2.5 Breast cancer is the most common cancer and the third most common cause of UK cancer-related deaths. One in 8 women and 1 in 870 men will be diagnosed with breast cancer during their lifetime (Cancer Research UK 2016). In 2014, 46,085 women and 332 men were newly diagnosed with breast cancer in England (Office for National Statistics 2016). Most breast cancer develops in women who are over the age of 50 (Cancer Research UK 2016).

2.6 Breast cancer survival depends on the stage of the disease at diagnosis, the treatment received and the biology of the tumour. More than 90% of women diagnosed with early breast cancer survive for at least 5 years, and 78% survive for 10 years (Cancer Research UK 2016). In contrast, only 13% of those diagnosed with advanced disease survive for more than 5 years.

The diagnostics and care pathways


2.7 Breast cancer may be diagnosed following an abnormal result in the NHS breast cancer screening programme, or after referral for further investigation because of signs or symptoms that could be associated with breast cancer. The referral criteria are described in NICE's guideline on suspected cancer.

2.8 When cancer cells have been detected in a biopsy sample, further tests are done to provide more information on the characteristics of the tumour. The results of these tests are used to categorise breast cancer into molecular subtypes and determine which types of treatment it is most likely to respond to. Recommendations on tumour testing are in NICE's guideline on early and locally advanced breast cancer. Tumour tests can include hormone receptor and HER2 tests. Although not routinely done, some laboratories may also test for Ki67, a marker of cell proliferation.


2.9 NICE's guideline on early and locally advanced breast cancer describes the care pathway. Surgery is often the initial treatment. Neoadjuvant treatment may be used before surgery, to reduce the size of the tumour and enable breast-conserving surgery.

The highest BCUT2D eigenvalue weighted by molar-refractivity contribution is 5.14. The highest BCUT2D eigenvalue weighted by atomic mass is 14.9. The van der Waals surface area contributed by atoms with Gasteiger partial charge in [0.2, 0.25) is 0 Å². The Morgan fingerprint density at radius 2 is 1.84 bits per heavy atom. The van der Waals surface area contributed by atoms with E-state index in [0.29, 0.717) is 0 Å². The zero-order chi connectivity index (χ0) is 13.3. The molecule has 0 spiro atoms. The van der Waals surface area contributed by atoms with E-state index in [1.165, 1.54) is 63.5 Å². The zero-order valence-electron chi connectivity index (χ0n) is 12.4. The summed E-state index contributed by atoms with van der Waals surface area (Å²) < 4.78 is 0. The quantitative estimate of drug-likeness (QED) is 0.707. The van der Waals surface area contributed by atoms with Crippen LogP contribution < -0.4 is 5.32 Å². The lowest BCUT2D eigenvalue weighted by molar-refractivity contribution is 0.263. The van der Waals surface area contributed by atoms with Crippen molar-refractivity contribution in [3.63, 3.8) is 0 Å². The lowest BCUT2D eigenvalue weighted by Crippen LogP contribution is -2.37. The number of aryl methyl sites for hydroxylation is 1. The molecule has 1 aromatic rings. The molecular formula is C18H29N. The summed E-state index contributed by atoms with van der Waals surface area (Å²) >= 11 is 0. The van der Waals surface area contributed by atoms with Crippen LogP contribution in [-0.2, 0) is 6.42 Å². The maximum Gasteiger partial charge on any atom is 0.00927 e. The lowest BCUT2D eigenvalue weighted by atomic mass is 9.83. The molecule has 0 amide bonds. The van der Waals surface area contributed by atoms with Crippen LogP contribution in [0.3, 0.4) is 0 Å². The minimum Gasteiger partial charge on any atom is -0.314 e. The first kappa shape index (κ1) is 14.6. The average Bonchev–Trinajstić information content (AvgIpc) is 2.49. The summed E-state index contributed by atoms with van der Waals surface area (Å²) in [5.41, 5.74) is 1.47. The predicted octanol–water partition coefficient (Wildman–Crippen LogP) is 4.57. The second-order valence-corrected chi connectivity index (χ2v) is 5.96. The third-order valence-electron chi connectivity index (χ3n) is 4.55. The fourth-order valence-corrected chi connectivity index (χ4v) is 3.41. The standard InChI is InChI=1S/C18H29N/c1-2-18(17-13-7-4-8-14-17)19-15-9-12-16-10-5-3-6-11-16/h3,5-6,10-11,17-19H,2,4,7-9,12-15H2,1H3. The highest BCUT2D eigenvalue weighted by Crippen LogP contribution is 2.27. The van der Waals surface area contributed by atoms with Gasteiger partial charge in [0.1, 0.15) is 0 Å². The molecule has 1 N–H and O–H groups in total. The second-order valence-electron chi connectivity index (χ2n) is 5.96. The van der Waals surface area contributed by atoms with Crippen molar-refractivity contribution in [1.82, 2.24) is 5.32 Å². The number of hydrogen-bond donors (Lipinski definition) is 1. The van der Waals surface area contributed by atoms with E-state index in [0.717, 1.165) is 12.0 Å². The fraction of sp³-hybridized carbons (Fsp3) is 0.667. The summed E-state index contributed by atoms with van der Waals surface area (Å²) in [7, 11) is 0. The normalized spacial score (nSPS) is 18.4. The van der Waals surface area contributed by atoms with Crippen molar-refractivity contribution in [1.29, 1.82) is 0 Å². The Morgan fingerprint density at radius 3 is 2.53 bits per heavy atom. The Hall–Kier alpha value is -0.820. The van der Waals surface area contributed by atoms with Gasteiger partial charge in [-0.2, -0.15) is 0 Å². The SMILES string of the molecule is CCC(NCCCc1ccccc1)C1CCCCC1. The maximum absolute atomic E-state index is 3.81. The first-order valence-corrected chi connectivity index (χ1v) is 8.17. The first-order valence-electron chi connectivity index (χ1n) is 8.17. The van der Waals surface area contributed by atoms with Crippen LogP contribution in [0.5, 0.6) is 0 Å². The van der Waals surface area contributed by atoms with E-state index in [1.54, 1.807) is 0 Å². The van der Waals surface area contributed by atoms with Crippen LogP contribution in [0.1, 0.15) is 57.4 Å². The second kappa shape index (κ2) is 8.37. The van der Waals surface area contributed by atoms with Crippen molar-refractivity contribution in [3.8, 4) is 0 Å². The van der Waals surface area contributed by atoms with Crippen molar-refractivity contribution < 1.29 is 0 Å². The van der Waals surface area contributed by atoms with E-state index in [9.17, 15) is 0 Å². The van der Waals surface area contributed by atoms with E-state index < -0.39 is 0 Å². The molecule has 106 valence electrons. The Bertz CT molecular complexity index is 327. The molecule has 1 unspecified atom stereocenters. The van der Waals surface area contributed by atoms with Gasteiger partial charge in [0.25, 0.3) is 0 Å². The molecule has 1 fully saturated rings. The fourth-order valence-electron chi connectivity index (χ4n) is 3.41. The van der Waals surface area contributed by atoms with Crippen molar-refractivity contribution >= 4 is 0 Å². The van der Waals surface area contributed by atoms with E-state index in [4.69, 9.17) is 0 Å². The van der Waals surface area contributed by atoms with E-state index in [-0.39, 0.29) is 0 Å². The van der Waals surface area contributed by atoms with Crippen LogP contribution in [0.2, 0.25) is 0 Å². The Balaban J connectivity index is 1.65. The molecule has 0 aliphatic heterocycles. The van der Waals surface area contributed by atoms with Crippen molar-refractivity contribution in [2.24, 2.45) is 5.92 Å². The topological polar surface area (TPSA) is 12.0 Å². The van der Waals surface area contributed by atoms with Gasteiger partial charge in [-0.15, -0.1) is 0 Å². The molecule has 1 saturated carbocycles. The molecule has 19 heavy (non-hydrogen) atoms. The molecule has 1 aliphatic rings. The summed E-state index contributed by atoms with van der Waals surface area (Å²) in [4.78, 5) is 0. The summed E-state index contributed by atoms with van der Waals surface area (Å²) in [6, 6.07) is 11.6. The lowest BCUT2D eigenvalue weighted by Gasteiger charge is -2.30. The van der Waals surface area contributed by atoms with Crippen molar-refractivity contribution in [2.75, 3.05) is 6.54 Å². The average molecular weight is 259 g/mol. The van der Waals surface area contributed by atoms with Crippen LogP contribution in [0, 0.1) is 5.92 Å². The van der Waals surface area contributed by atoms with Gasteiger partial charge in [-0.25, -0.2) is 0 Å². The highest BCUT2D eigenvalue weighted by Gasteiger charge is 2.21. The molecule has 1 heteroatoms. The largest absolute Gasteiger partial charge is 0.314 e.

2.10 After surgery, further treatment (adjuvant treatment) may be needed and this can include radiotherapy, chemotherapy, hormone therapy, biological therapy or a combination of these. The decision to offer adjuvant therapy, and the treatments to use, is made taking into account the clinical history, the stage and grade of disease, the likely course of the disease (prognosis), the molecular characteristics of the tumour and the person's preferences.

2.11 A variety of tools are available that can help to predict the likelihood of breast cancer recurrence based on clinical and pathological features. These may be used to provide prognostic information for patients and to guide the selection of adjuvant therapy. Expert advice suggests that the PREDICT tool version 2.0, an online prognostic and treatment benefit calculator, is the most widely used tool in the NHS in England to calculate risk of recurrence. Adjuvant! Online is not currently available online because it is being updated. It is not certain when it will be reinstated, and the website directs people to the PREDICT tool. Adjuvant! Online is described in the supplementary appendix of Cardoso et al. 2016. PREDICT is recommended in NICE's guideline on early and locally advanced breast cancer.

  • National Institute for Health and Care Excellence (NICE)